People of faith are often people filled with a sense of gratitude born of the fact that they trust in God.  It is a trust that shows itself to be sure and true, not just when things are going our way, but trust that sees God at work even in the worst of times, even when we are completely uncertain.  And let’s be honest, even when we are afraid of what the future may hold, we are invited to give thanks and to rejoice in the God of our salvation.

            Some of the most powerful words I have ever read are found in a book that I doubt he ever intended to be published as a book.  I am thinking of Dietrich Bonhoeffer’s Letters and Papers from Prison.  Bonhoeffer sat in prison, there because he had participated in a plot to assassinate Hitler, knowing full well what the cost would be for him to face God for such an act that ran counter to so many of his values.  Still, it was something he did in courage, because he thought it was the only hope for what was happening in his own German nation.  In Letters and Papers from Prison, Bonhoeffer writes these words: “By good powers wonderfully hidden, we await cheerfully, come what may.”  Do you hear what Bonhoeffer is saying?  He is suggesting that God is at work even when we do not see or feel the presence of God’s power; even when we cannot see God, God is still at work for good.  “By good powers wonderfully hidden, we await cheerfully, come what may.”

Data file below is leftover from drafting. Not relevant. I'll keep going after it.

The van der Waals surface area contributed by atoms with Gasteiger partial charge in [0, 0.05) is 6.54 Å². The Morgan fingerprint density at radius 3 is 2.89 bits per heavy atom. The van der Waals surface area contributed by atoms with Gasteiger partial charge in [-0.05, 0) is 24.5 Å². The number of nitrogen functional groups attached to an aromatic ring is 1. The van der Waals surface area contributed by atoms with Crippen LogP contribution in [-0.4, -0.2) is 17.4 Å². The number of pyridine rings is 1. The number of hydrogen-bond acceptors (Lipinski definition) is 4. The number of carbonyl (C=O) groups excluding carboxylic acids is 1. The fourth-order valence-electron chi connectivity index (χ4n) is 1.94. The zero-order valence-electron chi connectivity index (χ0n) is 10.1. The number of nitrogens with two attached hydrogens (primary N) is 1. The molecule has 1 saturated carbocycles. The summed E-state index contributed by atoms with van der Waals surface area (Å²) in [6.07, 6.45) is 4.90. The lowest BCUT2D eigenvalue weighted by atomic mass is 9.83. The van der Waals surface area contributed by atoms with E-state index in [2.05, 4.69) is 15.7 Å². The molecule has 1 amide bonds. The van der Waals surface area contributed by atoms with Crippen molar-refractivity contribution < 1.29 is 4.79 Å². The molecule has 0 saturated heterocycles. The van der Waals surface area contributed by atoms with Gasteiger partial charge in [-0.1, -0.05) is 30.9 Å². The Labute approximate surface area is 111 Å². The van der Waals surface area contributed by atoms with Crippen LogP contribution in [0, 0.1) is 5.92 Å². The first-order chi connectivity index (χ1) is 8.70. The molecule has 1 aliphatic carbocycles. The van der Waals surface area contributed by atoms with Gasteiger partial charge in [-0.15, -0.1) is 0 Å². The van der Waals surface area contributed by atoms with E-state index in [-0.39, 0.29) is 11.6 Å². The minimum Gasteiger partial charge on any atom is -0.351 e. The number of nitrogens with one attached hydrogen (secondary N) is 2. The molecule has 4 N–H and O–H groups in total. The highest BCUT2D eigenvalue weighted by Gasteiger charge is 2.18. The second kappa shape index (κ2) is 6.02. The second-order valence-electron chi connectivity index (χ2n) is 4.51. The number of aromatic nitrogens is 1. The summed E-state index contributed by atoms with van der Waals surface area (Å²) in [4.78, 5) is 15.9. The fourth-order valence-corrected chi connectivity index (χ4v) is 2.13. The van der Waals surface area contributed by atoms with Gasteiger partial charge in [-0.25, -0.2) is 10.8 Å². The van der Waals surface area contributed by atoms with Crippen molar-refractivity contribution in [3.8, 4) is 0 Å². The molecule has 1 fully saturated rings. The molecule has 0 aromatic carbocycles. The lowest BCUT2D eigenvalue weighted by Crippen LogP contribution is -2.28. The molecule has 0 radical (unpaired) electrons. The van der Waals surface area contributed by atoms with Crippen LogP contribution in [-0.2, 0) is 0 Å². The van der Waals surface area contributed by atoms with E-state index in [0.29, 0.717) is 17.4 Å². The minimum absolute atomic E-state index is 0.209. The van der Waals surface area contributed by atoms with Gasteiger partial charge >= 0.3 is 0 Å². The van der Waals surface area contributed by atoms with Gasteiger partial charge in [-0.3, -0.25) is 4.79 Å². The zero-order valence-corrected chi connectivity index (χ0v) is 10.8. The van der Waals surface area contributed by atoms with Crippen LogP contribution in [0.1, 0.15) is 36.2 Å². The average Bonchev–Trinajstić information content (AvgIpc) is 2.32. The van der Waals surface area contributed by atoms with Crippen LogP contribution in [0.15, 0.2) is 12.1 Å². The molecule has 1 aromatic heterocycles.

Jesus sat with His disciples on the last night that He would ever be alive on this earth in the body, prior to His death on the cross, prior to Jesus’ resurrection.  Jesus, in many ways, had to feel like things were taking on a life of their own beyond His own control.  Remember His prayer in the Garden of Gethsemane, in the small hours of the morning, when Jesus was all alone, praying, Luke says “sweating drops of blood”?  In that prayer, Jesus cries, “Lord, if it is possible, let this cup pass from my lips.  Nevertheless, not my will, but Thy will be done.”